Best of Lax 2022: Vote for Best Comeback


From left to right: Matt Rahill (Chrome LC); Ally Mastroianni (UNC); Hugh Kelleher (Cornell); Jerry Ragonese (Chaos LC)

Welcome to #BestOfLax2022. Help us celebrate the past year of lacrosse by voting in 15 polls spread over 15 weekdays in December. All voting will be conducted on Twitter (@usalacrossemag), and fans will have 24 hours to let their voices be heard.

For more information — including upcoming categories, rules and more — check out our introductory post to #BestOfLax2022.

Comebacks come in all shapes and sizes.

In 2022, we witnessed one of the best team comebacks in recent memory. We also saw a riveting PLL regular-season comeback and a longtime pro make a celebrated return to the field. Heck, a whole league made a comeback in college lacrosse, helping to make the lacrosse world whole again.

Here are the nominees for Best Comeback.


For the game, person or league that triumphantly stole the spotlight.


Down 11-6 with 7:52 remaining, the Chrome staged one of the best comebacks of the PLL season on June 25. The bulk of the Chrome comeback came in the final two minutes. Justin Anderson converted a righthanded runner to cut the deficit to 11-8 with 1:55 left, then Ryan Terefenko capitalized on a turnover by clearing the ball and finding Brendan Nichtern to make it 11-9. Anderson connected with Molloy out of a Chrome timeout to make it 11-10 with 53.8 to go, and then Terefenko leapt off his left foot and tied the score at 11 with an overhand laser. In overtime, Nictern found Mike Messenger off a restart for the game-winner. Don’t call it a Chromeback.


Eleven years after making his pro lacrosse debut with the Rochester Rattlers of Major League Lacrosse, Chaos LC faceoff specialist Jerry Ragonese scored his first career goal on July 1. He beat Stephen Kelly to the left of the faceoff stripe, getting an opportunity to run largely untouched deep into the Cannons’ zone. Just as he was about to take a stick check from behind, Ragonese took a shot while diving forward that went up top past Nick Marrocco. As Ragonese got off the ground, he walked away using his stick as a cane in reference to being the oldest player on the field. “Sometimes the bumper falls off on a racecar,” Ragonese joked after getting taped up on the sideline. “A little spit and glue and I’ll be right back out there.”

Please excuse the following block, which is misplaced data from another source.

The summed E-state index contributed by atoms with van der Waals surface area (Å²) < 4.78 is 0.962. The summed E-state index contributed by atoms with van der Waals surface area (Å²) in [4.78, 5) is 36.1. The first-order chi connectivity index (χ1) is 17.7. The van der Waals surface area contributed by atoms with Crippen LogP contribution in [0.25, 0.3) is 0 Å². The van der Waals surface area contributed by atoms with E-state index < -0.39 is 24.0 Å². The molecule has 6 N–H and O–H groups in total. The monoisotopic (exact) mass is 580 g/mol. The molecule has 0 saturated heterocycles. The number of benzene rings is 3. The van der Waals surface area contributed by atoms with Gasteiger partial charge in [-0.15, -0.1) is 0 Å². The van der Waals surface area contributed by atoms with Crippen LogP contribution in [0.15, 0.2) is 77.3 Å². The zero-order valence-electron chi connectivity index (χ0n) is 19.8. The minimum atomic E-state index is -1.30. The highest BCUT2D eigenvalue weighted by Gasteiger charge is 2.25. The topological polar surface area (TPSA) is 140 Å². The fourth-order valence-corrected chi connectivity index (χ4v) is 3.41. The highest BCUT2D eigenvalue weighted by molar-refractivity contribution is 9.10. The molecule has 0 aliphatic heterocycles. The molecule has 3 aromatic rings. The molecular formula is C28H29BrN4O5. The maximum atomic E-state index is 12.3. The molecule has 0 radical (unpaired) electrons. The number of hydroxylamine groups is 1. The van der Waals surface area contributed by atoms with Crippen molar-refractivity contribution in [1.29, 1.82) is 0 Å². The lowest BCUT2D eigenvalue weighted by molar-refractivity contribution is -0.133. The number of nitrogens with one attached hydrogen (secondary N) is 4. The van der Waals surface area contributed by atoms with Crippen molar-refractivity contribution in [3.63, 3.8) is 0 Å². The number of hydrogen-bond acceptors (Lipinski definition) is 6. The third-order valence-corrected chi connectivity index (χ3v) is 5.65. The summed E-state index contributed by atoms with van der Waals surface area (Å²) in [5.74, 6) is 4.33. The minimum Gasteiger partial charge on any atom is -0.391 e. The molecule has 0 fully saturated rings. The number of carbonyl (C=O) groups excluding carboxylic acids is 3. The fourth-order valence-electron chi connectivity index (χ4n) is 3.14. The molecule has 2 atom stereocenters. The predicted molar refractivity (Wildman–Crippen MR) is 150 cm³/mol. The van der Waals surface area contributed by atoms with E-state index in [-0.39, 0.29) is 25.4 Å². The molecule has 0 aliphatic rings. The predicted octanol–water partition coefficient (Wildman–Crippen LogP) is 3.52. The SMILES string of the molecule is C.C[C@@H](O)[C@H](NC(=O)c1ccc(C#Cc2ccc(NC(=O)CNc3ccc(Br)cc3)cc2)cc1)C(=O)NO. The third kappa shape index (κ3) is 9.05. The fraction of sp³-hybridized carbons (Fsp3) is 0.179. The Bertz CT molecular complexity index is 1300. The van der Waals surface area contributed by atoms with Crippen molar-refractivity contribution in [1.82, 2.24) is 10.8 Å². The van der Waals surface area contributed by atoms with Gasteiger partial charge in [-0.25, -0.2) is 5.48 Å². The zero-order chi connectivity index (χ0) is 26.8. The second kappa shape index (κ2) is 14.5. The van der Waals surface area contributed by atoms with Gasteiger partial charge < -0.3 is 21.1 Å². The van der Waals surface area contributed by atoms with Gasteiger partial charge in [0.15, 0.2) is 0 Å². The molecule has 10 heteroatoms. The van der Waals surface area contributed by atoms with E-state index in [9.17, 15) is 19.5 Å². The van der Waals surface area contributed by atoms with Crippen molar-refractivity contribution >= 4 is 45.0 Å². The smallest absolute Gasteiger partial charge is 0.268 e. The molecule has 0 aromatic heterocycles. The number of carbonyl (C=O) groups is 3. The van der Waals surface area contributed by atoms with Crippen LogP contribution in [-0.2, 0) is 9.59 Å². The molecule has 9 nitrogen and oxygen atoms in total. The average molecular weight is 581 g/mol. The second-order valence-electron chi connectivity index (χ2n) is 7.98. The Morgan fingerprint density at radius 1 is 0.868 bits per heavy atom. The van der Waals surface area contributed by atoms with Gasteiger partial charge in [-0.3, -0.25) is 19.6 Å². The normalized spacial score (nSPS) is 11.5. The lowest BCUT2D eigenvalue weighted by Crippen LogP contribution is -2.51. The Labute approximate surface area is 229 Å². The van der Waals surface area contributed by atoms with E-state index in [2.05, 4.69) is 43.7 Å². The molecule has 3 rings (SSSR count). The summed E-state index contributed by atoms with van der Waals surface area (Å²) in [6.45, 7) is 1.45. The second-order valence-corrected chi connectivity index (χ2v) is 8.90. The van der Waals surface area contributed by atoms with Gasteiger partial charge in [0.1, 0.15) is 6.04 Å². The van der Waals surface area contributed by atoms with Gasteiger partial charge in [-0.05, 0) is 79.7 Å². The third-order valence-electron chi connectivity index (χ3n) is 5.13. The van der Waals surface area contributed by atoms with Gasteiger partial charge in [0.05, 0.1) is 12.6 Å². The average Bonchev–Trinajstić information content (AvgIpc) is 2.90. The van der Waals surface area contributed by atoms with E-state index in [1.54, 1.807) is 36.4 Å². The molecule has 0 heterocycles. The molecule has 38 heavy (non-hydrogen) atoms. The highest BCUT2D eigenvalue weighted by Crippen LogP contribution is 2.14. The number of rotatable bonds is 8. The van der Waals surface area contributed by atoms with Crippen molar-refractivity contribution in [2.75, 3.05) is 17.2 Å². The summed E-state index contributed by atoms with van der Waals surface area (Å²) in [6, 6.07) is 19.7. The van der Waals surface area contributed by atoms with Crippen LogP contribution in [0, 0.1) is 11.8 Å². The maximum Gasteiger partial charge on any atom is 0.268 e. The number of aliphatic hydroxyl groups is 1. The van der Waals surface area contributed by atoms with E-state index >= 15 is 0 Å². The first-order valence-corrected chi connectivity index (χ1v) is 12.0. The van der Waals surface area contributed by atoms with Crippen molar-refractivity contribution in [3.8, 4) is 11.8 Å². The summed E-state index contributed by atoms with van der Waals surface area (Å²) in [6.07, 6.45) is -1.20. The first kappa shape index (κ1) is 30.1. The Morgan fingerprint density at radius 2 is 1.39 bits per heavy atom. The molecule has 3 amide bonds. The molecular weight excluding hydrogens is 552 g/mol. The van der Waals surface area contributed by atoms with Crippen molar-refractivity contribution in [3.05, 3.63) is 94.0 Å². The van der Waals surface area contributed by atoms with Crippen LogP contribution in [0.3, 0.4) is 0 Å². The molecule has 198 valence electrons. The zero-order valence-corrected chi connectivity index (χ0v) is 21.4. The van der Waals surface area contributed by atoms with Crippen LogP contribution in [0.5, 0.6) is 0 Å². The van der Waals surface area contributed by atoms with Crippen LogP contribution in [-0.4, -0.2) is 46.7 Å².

The COVID-19 pandemic canceled 2020 for every lacrosse team in the land. It also largely prevented the Ivy League from suiting up in any meaningful competition in 2021. But men’s and women’s teams in the Ivy League triumphantly returned in 2022. The conference sent six men’s teams to the NCAA tournament and two — Cornell and Princeton — to the NCAA semifinals. Princeton was the lone women’s team to make the NCAA tournament, but a successful season from Yale sets the stage for a thrilling 2023.


The game of the year? Probably. A shock-to-the-system start, a 90-minute lightning delay, redemption for one of the nation’s best goalies, an unlikely heroine and one of the biggest comebacks in NCAA tournament history all happened so North Carolina could erase an 11-3 deficit in the third quarter and top Northwestern in the NCAA semis, leading to UNC’s first NCAA title since 2016. Beth Ann Mayer’s oral history of a comeback for the ages helps encapsulate the action from those who were on the field that day.


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